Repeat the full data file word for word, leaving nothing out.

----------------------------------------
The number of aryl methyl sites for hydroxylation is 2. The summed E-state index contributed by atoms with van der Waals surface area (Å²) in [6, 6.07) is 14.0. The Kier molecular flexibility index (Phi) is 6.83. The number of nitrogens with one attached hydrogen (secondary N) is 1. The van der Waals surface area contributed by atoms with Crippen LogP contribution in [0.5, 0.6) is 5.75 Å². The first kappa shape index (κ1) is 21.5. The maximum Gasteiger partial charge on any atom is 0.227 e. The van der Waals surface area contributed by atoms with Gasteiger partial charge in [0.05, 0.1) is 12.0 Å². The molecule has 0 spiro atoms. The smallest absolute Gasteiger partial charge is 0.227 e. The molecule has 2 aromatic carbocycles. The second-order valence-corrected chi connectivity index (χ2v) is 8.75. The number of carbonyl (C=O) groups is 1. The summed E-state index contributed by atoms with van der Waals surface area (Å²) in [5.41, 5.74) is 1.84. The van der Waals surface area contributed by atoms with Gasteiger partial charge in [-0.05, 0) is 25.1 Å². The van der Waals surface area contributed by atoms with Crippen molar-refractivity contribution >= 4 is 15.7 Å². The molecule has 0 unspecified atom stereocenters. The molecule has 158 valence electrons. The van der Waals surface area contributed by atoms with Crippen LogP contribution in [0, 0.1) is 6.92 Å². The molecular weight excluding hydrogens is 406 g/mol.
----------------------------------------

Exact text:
The number of aryl methyl sites for hydroxylation is 2. The summed E-state index contributed by atoms with van der Waals surface area (Å²) in [6, 6.07) is 14.0. The Kier molecular flexibility index (Phi) is 6.83. The number of nitrogens with one attached hydrogen (secondary N) is 1. The van der Waals surface area contributed by atoms with Crippen LogP contribution in [0.5, 0.6) is 5.75 Å². The first kappa shape index (κ1) is 21.5. The maximum Gasteiger partial charge on any atom is 0.227 e. The van der Waals surface area contributed by atoms with Gasteiger partial charge in [0.05, 0.1) is 12.0 Å². The molecule has 0 spiro atoms. The smallest absolute Gasteiger partial charge is 0.227 e. The molecule has 2 aromatic carbocycles. The second-order valence-corrected chi connectivity index (χ2v) is 8.75. The number of carbonyl (C=O) groups is 1. The summed E-state index contributed by atoms with van der Waals surface area (Å²) in [5.41, 5.74) is 1.84. The van der Waals surface area contributed by atoms with Gasteiger partial charge in [-0.05, 0) is 25.1 Å². The van der Waals surface area contributed by atoms with Crippen molar-refractivity contribution >= 4 is 15.7 Å². The molecule has 0 unspecified atom stereocenters. The molecule has 158 valence electrons. The van der Waals surface area contributed by atoms with Crippen LogP contribution in [0, 0.1) is 6.92 Å². The molecular weight excluding hydrogens is 406 g/mol.